A solarized roof system can help save money besides helping save the environment.
This is even fostering an upsurge in localized community-college green-jobs certificate programs.
In fact, according to the U.S. Department of Energy, 2013 was a record-breaking year for the solar power industry. The addition of 23,682 workers brings the total to 142,698 Americans employed in the solar industry.
While the figure is paltry compared to the number of unemployed, the number of solar installations will likely sky rocket due to climate change. Imagine the snowball effect of having less available hydroelectric power due to drought and divestment in dams.
Conserve Energy Future explains why solar energy is natural, clean energy. By reducing one's carbon footprint in half, one is helping reduce greenhouse gases, such as carbon dioxide pollution, while also hopefully saving on the utility bills.
A key question for initial consideration is "Do I have the space for it?"
Here is a short list of considerations for ordering or installing flat panel solar photovoltaic (PV) modular arrays: (Refer to the photos)
- Roof condition/structure. What is the condition of your roof? Do you already have a green roof where mixed purposes won't work (eg. water collection vs. solar panels). Can the roof support extra weight?
- Roof material. Certain roof materials can create obstacles for solar panel installations. These include: traditional tile, wooden shakes, thatched, rough cut stone, recycled rubber, copper
- Roof direction (shading) (rain shadow). Consult the solar radiation map or solar insolation chart for your area. Note that the data doesn't include the effects of local shade trees, building cover, or other possible reductions affecting efficient energy collection.
- Solar Photovoltaic (PV) Modules are flat plates packed full of (poly) crystalline silicon cells which conduct electricity when their electrons are excited by sunlight. For estimating the number of panels needed, figure that each panel generates 200 Watts apiece. (1 Kilowatt=1000 Watts)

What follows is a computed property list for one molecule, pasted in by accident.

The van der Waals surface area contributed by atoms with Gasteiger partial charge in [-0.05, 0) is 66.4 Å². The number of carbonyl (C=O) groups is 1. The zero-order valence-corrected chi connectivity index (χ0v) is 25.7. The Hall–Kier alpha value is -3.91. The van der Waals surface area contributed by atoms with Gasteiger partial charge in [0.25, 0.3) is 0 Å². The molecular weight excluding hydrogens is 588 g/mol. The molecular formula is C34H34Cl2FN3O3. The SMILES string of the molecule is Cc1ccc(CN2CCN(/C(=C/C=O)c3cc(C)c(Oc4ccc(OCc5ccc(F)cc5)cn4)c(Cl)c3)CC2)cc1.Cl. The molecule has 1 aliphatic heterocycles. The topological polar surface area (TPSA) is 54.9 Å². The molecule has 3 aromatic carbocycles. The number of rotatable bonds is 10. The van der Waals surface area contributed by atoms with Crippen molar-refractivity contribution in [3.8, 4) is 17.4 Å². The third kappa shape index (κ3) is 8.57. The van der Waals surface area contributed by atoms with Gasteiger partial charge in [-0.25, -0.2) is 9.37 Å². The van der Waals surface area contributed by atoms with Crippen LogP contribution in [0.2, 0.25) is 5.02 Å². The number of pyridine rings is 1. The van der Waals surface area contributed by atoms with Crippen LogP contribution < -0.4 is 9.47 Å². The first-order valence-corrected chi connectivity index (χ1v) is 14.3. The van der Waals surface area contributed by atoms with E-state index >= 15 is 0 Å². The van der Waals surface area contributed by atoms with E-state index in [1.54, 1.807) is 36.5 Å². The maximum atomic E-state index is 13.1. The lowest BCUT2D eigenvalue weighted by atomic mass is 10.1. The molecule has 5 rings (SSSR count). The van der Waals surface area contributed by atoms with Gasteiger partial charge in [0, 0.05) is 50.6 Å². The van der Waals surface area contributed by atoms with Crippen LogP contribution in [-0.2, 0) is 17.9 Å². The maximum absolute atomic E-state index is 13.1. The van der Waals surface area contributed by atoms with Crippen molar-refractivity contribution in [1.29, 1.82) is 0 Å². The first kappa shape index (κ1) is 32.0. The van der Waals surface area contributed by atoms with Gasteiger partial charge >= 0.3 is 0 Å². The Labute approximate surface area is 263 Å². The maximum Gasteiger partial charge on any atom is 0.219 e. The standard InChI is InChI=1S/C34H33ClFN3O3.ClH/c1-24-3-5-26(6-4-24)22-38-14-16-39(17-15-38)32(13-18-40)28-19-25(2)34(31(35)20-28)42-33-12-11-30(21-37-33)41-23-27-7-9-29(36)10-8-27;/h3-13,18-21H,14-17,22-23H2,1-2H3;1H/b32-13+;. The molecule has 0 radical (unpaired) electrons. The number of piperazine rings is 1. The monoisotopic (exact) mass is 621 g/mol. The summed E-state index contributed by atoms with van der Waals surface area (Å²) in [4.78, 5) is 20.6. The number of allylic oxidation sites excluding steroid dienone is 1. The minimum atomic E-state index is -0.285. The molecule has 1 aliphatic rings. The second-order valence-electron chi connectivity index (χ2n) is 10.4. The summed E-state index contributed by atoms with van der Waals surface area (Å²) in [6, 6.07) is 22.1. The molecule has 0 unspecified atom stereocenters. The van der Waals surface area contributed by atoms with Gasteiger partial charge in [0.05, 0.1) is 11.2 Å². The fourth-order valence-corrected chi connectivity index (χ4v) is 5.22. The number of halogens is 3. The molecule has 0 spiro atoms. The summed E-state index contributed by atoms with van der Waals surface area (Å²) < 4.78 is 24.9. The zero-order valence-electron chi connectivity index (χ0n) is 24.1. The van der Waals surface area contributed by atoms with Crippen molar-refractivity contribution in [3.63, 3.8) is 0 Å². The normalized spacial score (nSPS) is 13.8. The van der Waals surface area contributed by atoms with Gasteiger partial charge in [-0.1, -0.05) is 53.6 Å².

- Number of Panels: For instance, the 4 KW-hour solar system, which would cover most small appliances, would require about 20 panels. This is obtained by dividing 4000 Watts by 200 Watts per panel. The formula: (4 KW x 1000 W/KW)/200 Watt/panel= 20 panels.
- Panel dimensions are approximately 40" wide by 60" long and generally weigh between 45-52 pounds. Smaller sized panels are easier to lift whenever necessary. For estimating the space required on the roof, 3.33 ft wide by 5 ft long= 17 square feet apiece.
- Measure the roof space needed on asbuilt plan drawings. The roof slope should be included in the area calculation. For instance, divide the horizontal length shown on the plan drawing by the cosine of the roof pitch angle to obtain the total slope length. (Check your measurements by climbing on the roof or taking floor measurements inside).
- Example: For a 4 KW solar system with 20 panels, the roof space required would be: 20 panels x 17 square feet/panel= 340 sf. However exactly where the panels will fit will vary according to roof type. They may fit along the south side of a gable roof, or have to be divided among portions of a dormer roof.
- Other options of course are available, such as ground mounted solar panel systems. In fact, these may be more flexible with regard to accessibility and maintenance, particularly if you intend to add-on slowly, build it yourself, or go off-grid with a back-up battery system.
This list of considerations is by no means conclusive, but it can guide you in the decision-making and consultation process of a significant energy-saving investment.
Although there are certainly challenges to solar PV array installs, such as comparing sales contracts and submitting designs to techno-regulatory agencies, there are quite a number of free, helpful, informational resources, some of which are included below.
Links to Resources: